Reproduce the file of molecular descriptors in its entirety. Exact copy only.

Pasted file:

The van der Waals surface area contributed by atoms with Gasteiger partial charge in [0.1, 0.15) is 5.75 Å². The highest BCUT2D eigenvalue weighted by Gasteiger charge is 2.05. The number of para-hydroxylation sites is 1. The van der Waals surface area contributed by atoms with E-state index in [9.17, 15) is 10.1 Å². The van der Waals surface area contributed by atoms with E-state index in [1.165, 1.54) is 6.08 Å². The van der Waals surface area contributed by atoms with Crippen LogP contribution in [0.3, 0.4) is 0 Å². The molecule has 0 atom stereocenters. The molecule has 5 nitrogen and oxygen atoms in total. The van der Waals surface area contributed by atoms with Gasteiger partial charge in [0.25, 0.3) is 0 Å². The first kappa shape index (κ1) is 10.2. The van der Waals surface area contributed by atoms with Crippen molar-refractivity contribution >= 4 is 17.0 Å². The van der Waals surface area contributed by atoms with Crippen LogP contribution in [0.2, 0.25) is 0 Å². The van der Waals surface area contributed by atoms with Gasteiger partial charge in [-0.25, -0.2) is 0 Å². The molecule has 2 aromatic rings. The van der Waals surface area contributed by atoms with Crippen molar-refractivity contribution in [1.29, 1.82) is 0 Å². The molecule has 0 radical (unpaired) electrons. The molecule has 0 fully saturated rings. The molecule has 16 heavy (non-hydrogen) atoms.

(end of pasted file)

The van der Waals surface area contributed by atoms with Gasteiger partial charge in [0.1, 0.15) is 5.75 Å². The highest BCUT2D eigenvalue weighted by Gasteiger charge is 2.05. The number of para-hydroxylation sites is 1. The van der Waals surface area contributed by atoms with E-state index in [9.17, 15) is 10.1 Å². The van der Waals surface area contributed by atoms with E-state index in [1.165, 1.54) is 6.08 Å². The van der Waals surface area contributed by atoms with Crippen LogP contribution in [0.3, 0.4) is 0 Å². The molecule has 0 atom stereocenters. The molecule has 5 nitrogen and oxygen atoms in total. The van der Waals surface area contributed by atoms with Gasteiger partial charge in [0.25, 0.3) is 0 Å². The first kappa shape index (κ1) is 10.2. The van der Waals surface area contributed by atoms with Crippen molar-refractivity contribution >= 4 is 17.0 Å². The van der Waals surface area contributed by atoms with Crippen LogP contribution in [0.2, 0.25) is 0 Å². The van der Waals surface area contributed by atoms with Gasteiger partial charge in [-0.25, -0.2) is 0 Å². The molecule has 2 aromatic rings. The van der Waals surface area contributed by atoms with Crippen molar-refractivity contribution in [1.29, 1.82) is 0 Å². The molecule has 0 radical (unpaired) electrons. The molecule has 0 fully saturated rings. The molecule has 16 heavy (non-hydrogen) atoms.